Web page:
In our continuing historical diversion . . .
The Puritans became famous for the implementation of their “applied theology” in organizing their society. But it was not religion alone that gave New England its distinctive regional culture.
Over 60% of settlers to Massachusetts during the Great Migration originated from the easternmost counties in a region historically called East Anglia. As in most historically significant migrations, people connected by family relationships or friendships constituted most of the settlers. In addition, that region was such Puritan stronghold that Anglican Archbishop William Laud called it the heartland of heresy. In fact, during the persecution of Protestants in the previous century under Catholic Queen Mary, out of 273 dissenters burned at the stake, 225 hailed from East Anglia. The settlers, however, brought much more than their religion to New England.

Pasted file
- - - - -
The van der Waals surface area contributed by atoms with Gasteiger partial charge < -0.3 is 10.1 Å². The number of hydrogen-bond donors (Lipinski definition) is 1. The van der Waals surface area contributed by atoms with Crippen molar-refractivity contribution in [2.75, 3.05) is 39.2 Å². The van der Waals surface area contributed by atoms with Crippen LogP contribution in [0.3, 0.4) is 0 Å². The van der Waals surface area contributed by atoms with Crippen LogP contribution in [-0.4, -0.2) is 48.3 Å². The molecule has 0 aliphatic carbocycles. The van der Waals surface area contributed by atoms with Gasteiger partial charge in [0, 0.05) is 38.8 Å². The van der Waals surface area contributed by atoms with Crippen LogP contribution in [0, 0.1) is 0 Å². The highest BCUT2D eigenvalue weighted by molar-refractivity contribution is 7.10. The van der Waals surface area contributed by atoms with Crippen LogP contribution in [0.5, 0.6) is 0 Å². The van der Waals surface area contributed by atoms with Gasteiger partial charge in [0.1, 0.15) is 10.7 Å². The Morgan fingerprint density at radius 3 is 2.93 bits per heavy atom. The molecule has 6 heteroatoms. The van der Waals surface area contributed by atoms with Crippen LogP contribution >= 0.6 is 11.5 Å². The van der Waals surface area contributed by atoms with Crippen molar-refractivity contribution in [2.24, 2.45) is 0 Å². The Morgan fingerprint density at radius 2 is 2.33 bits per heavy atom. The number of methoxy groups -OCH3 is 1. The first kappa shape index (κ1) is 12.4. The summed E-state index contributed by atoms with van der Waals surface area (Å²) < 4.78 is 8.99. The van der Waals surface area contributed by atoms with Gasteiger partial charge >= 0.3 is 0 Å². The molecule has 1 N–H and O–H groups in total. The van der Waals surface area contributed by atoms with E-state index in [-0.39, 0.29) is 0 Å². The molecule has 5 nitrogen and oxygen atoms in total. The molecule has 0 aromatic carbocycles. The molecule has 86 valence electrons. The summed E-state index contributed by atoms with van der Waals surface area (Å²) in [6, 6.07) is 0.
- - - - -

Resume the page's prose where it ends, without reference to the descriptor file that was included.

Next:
East Anglia at the time of the Great Migration was one of the most densely populated areas of England. It was also the most urbanized; Norwich was England's second largest city. The area was also characterized by a prosperous wool industry and large numbers of artisans or skilled craftsmen. Consequently the Massachusetts settlement patterns in organized villages not only reflected the religions visions of the founders, but also replicated what most of the Puritan settlers knew back in England.
The settlers also brought with them their distinctive East Anglia accents. The “Norwich whine” of East Anglia became transplanted as the “Yankee twang” in New England. The nasal intonation was accompanied by such distinctive pronunciations such as darter for daughter, yistidy for yesterday, har or hair, and hev for have.
Finally, the brought with them their habits of hard work and their knack for what became known as “Yankee ingenuity ” Where the more leisure oriented settlers in the Southern colonies spoke of “killing time,” the hard working New Englander labored to “improve the time” or, in the more biblical expression, “redeem the time.”
Later generations of their descendants spread this culture across New York state and into the Midwest.